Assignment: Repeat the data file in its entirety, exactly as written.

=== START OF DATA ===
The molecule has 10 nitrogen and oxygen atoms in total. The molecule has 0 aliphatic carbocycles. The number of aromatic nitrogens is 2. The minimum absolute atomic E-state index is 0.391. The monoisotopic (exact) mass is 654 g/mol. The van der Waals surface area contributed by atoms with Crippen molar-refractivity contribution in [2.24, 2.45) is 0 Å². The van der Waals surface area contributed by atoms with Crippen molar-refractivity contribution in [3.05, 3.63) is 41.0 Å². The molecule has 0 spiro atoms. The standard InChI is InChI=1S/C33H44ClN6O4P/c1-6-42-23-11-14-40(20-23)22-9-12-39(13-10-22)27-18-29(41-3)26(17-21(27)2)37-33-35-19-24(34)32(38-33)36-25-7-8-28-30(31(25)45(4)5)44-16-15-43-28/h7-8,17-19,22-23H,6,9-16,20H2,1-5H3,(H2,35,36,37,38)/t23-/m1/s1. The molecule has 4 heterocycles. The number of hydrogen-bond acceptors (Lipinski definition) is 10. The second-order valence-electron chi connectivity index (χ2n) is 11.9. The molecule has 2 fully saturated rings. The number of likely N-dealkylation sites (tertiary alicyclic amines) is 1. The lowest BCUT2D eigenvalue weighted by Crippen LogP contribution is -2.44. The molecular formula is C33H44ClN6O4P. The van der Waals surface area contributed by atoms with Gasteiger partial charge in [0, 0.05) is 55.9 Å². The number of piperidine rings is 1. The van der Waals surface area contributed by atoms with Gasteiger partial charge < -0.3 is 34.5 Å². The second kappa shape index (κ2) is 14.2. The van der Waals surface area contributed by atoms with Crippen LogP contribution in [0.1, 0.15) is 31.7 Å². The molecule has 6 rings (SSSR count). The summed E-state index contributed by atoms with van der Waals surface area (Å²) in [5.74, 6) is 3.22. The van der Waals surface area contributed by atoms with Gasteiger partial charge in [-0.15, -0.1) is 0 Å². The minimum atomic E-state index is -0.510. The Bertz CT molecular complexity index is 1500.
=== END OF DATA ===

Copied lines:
The molecule has 10 nitrogen and oxygen atoms in total. The molecule has 0 aliphatic carbocycles. The number of aromatic nitrogens is 2. The minimum absolute atomic E-state index is 0.391. The monoisotopic (exact) mass is 654 g/mol. The van der Waals surface area contributed by atoms with Crippen molar-refractivity contribution in [2.24, 2.45) is 0 Å². The van der Waals surface area contributed by atoms with Crippen molar-refractivity contribution in [3.05, 3.63) is 41.0 Å². The molecule has 0 spiro atoms. The standard InChI is InChI=1S/C33H44ClN6O4P/c1-6-42-23-11-14-40(20-23)22-9-12-39(13-10-22)27-18-29(41-3)26(17-21(27)2)37-33-35-19-24(34)32(38-33)36-25-7-8-28-30(31(25)45(4)5)44-16-15-43-28/h7-8,17-19,22-23H,6,9-16,20H2,1-5H3,(H2,35,36,37,38)/t23-/m1/s1. The molecule has 4 heterocycles. The number of hydrogen-bond acceptors (Lipinski definition) is 10. The second-order valence-electron chi connectivity index (χ2n) is 11.9. The molecule has 2 fully saturated rings. The number of likely N-dealkylation sites (tertiary alicyclic amines) is 1. The lowest BCUT2D eigenvalue weighted by Crippen LogP contribution is -2.44. The molecular formula is C33H44ClN6O4P. The van der Waals surface area contributed by atoms with Gasteiger partial charge in [0, 0.05) is 55.9 Å². The number of piperidine rings is 1. The van der Waals surface area contributed by atoms with Gasteiger partial charge < -0.3 is 34.5 Å². The second kappa shape index (κ2) is 14.2. The van der Waals surface area contributed by atoms with Crippen LogP contribution in [0.1, 0.15) is 31.7 Å². The molecule has 6 rings (SSSR count). The summed E-state index contributed by atoms with van der Waals surface area (Å²) in [5.74, 6) is 3.22. The van der Waals surface area contributed by atoms with Gasteiger partial charge in [-0.15, -0.1) is 0 Å². The minimum atomic E-state index is -0.510. The Bertz CT molecular complexity index is 1500.